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Slow service at cafes – wait or walk?

By Alexandra Craig - 28 October 2014 16

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There seems to be a few unwritten rules about wait time etiquette in cafes and restaurants, rules for both the customers and the staff.

Over the weekend I went to a café for brunch with my partner. We ordered a drink each and a meal each. The staff member didn’t give any inclination there would be an increased wait on the meals, and they weren’t overly busy so the thought didn’t really cross our minds.

Our drinks were on our table within about 3 minutes, but our meals came out about 50 minutes later. We waited until the 45 minute mark until we said anything, but I wonder if we should have asked sooner. When we enquired as to what was happening we were met with profuse apologies by a very nice staff member but she also said “this happens on the weekend”. If 45 minute waits on fairly basic dishes is the norm, I don’t think I’m being unfair in thinking perhaps they need to add another staff member or three. I also think the staff member probably should have told us when we ordered that we would be waiting quite some time for our meals to come out.

Based on my experience at this café, I wouldn’t go back or recommend it to anyone. They get points for polite and genuinely apologetic staff but 50 minutes for a basic brunch meal is just way too long to wait.

I’m interested to know what people think is an acceptable time to be waiting for a meal and at what point you ask a staff member how things are travelling. I would have said that waiting 12-15 minutes for breakfast and lunch at a café is pretty much the average time, and about 17-20 minutes for dinner at a restaurant. Maybe a bit longer if you’ve ordered a dish that will obviously take a little longer to cook. I’m not a coffee drinker but what about coffees? Would anyone wait longer than 5 minutes for their coffee to come out? Has anyone ever just walked out of a restaurant because their service was too slow?

What’s Your opinion?


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16 Responses to
Slow service at cafes – wait or walk?
Masquara 8:10 pm 29 Oct 14

pierce said :

There was an interesting article online a few months ago where a NY restaurant compared security video from 10 years ago and now (yes a small sample) and found that customers frigging around on their phones now means that they tend to stay at their tables up to 50 mins longer on average. (Takes them longer to look at the menu and order etc)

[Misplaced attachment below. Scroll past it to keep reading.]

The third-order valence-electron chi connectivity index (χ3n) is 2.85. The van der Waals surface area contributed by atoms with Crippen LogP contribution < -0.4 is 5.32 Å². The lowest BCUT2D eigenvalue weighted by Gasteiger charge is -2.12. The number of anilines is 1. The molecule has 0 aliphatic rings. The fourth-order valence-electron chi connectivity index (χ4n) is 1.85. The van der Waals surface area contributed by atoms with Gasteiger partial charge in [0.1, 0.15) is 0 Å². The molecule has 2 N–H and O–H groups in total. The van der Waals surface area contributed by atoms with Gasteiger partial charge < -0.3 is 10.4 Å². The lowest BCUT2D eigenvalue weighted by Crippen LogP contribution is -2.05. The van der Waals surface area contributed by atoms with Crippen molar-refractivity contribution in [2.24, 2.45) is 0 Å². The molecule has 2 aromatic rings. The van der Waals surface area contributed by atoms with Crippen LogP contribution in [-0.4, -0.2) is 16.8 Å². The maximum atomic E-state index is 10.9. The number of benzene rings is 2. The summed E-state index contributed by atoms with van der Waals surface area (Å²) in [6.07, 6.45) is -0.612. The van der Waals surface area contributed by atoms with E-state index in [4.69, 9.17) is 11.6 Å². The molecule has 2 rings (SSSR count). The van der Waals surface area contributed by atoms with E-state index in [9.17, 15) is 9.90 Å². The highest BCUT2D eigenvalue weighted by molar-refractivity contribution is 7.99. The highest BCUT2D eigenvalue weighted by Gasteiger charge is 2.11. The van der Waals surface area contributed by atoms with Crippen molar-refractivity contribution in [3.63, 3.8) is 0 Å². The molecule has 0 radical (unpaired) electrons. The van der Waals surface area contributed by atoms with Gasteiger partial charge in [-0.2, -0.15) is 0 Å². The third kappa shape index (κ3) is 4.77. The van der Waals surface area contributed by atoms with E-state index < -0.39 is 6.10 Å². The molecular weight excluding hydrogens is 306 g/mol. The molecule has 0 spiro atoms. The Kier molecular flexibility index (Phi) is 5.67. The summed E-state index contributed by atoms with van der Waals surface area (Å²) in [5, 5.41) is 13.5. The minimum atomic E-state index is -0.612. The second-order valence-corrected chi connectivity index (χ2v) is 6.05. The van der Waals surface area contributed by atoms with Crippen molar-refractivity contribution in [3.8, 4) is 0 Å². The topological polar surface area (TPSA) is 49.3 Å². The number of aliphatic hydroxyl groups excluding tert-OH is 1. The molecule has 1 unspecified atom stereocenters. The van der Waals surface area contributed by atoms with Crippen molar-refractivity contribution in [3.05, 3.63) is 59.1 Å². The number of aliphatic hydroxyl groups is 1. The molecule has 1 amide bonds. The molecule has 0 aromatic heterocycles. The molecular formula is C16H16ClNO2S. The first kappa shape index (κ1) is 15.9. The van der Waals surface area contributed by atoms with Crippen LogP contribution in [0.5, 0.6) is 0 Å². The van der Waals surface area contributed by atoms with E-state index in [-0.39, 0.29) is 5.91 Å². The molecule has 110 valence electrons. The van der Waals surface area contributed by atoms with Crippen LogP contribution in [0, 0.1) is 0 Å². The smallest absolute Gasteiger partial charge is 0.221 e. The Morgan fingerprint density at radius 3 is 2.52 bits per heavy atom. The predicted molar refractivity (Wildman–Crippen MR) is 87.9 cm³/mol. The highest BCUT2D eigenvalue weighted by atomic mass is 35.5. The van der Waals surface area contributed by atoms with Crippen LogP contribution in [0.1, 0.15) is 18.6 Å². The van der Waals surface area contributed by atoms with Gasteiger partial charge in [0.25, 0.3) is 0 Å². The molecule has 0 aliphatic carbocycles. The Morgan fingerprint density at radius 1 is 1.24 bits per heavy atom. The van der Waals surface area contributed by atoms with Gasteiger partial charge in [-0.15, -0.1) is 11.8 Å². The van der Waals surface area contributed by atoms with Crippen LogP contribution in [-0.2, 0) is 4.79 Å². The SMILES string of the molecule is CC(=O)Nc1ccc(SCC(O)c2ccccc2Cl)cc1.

http://www.dailymail.co.uk/news/article-2690490/Service-time-restaurants-doubled-past-ten-years-customers-cell-phones-blame-claims-busy-NYC-restaurant.html

Small sample indeed. 45 customers. Not 45 tables – 45 customers. I don’t think a sample of around 10 tables’ worth can be cited in any useful way.

pierce 11:36 am 29 Oct 14

There was an interesting article online a few months ago where a NY restaurant compared security video from 10 years ago and now (yes a small sample) and found that customers frigging around on their phones now means that they tend to stay at their tables up to 50 mins longer on average. (Takes them longer to look at the menu and order etc)

http://www.dailymail.co.uk/news/article-2690490/Service-time-restaurants-doubled-past-ten-years-customers-cell-phones-blame-claims-busy-NYC-restaurant.html

Ryoma 10:28 am 29 Oct 14

It’s an interesting topic, but I wonder if a larger one is just that there are in fact too many cafes and restaurants?

As a result, very few of them run to “full capacity” every day of the week, and plenty must struggle all year around, where the frantically busy sessions on Friday nights and weekends are outweighed by the tumbleweeds blowing throughtheir premises for the rest of the time. Add to this the current uncertainty facing the city, and maybe even the busy times are not as reliable as they were a year ago..

I don’t think there’s anything easy at all about running any hospitality business, nor about working in one; although I do grant you that basic customer service is not rocket science. But trying to balance the numbers of staff with expected demand is no doubt a stressful experience. And I have to say that the majoirty of people I know in the industry DO work hard, and try to serve customers well.